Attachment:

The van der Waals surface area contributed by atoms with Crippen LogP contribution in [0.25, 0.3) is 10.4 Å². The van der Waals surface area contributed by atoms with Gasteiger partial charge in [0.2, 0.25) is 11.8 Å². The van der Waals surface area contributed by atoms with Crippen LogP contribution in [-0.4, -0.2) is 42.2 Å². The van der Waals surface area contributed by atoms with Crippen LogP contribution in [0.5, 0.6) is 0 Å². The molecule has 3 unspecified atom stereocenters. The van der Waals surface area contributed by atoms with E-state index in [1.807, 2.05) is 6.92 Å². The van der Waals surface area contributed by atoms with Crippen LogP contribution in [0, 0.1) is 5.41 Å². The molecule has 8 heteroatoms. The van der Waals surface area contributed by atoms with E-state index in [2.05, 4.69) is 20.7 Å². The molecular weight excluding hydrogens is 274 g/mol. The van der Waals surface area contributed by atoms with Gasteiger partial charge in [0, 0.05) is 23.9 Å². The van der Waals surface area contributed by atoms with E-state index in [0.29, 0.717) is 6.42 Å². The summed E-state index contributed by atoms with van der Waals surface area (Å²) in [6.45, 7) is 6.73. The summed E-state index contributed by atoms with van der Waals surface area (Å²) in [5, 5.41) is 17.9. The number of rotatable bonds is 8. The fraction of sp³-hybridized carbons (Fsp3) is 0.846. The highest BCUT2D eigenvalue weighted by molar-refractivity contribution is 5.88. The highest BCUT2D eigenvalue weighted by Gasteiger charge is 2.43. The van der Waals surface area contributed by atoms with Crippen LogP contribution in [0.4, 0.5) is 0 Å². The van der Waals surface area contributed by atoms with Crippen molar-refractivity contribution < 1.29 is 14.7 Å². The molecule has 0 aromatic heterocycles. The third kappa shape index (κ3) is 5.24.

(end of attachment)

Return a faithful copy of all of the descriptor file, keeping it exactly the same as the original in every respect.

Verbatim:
The van der Waals surface area contributed by atoms with Crippen LogP contribution in [0.25, 0.3) is 10.4 Å². The van der Waals surface area contributed by atoms with Gasteiger partial charge in [0.2, 0.25) is 11.8 Å². The van der Waals surface area contributed by atoms with Crippen LogP contribution in [-0.4, -0.2) is 42.2 Å². The van der Waals surface area contributed by atoms with Crippen LogP contribution in [0.5, 0.6) is 0 Å². The molecule has 3 unspecified atom stereocenters. The van der Waals surface area contributed by atoms with E-state index in [1.807, 2.05) is 6.92 Å². The van der Waals surface area contributed by atoms with Crippen LogP contribution in [0, 0.1) is 5.41 Å². The molecule has 8 heteroatoms. The van der Waals surface area contributed by atoms with E-state index in [2.05, 4.69) is 20.7 Å². The molecular weight excluding hydrogens is 274 g/mol. The van der Waals surface area contributed by atoms with Gasteiger partial charge in [0, 0.05) is 23.9 Å². The van der Waals surface area contributed by atoms with E-state index in [0.29, 0.717) is 6.42 Å². The summed E-state index contributed by atoms with van der Waals surface area (Å²) in [6.45, 7) is 6.73. The summed E-state index contributed by atoms with van der Waals surface area (Å²) in [5, 5.41) is 17.9. The number of rotatable bonds is 8. The fraction of sp³-hybridized carbons (Fsp3) is 0.846. The highest BCUT2D eigenvalue weighted by molar-refractivity contribution is 5.88. The highest BCUT2D eigenvalue weighted by Gasteiger charge is 2.43. The van der Waals surface area contributed by atoms with Crippen LogP contribution in [0.4, 0.5) is 0 Å². The van der Waals surface area contributed by atoms with Crippen molar-refractivity contribution < 1.29 is 14.7 Å². The molecule has 0 aromatic heterocycles. The third kappa shape index (κ3) is 5.24.